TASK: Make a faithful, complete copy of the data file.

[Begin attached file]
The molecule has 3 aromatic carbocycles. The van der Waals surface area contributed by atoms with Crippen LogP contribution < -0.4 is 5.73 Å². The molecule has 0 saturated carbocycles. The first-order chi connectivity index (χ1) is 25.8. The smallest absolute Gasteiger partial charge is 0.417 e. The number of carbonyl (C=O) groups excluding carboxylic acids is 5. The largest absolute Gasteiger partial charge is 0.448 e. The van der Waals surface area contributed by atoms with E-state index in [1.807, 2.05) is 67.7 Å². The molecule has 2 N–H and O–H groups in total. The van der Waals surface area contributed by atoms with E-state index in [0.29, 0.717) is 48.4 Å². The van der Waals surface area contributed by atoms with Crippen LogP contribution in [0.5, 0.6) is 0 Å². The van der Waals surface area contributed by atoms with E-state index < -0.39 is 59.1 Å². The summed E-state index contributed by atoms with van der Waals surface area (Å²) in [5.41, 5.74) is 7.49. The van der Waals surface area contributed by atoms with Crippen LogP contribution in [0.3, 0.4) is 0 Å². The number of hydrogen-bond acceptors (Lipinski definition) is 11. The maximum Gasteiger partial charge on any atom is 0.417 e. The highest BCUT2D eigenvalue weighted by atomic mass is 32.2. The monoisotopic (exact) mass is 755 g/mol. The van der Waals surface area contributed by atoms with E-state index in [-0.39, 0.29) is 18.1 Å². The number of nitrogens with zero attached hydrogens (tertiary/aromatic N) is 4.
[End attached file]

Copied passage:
The molecule has 3 aromatic carbocycles. The van der Waals surface area contributed by atoms with Crippen LogP contribution < -0.4 is 5.73 Å². The molecule has 0 saturated carbocycles. The first-order chi connectivity index (χ1) is 25.8. The smallest absolute Gasteiger partial charge is 0.417 e. The number of carbonyl (C=O) groups excluding carboxylic acids is 5. The largest absolute Gasteiger partial charge is 0.448 e. The van der Waals surface area contributed by atoms with E-state index in [1.807, 2.05) is 67.7 Å². The molecule has 2 N–H and O–H groups in total. The van der Waals surface area contributed by atoms with E-state index in [0.29, 0.717) is 48.4 Å². The van der Waals surface area contributed by atoms with Crippen LogP contribution in [0.5, 0.6) is 0 Å². The van der Waals surface area contributed by atoms with E-state index < -0.39 is 59.1 Å². The summed E-state index contributed by atoms with van der Waals surface area (Å²) in [5.41, 5.74) is 7.49. The van der Waals surface area contributed by atoms with Crippen LogP contribution in [0.3, 0.4) is 0 Å². The number of hydrogen-bond acceptors (Lipinski definition) is 11. The maximum Gasteiger partial charge on any atom is 0.417 e. The highest BCUT2D eigenvalue weighted by atomic mass is 32.2. The monoisotopic (exact) mass is 755 g/mol. The van der Waals surface area contributed by atoms with E-state index in [-0.39, 0.29) is 18.1 Å². The number of nitrogens with zero attached hydrogens (tertiary/aromatic N) is 4.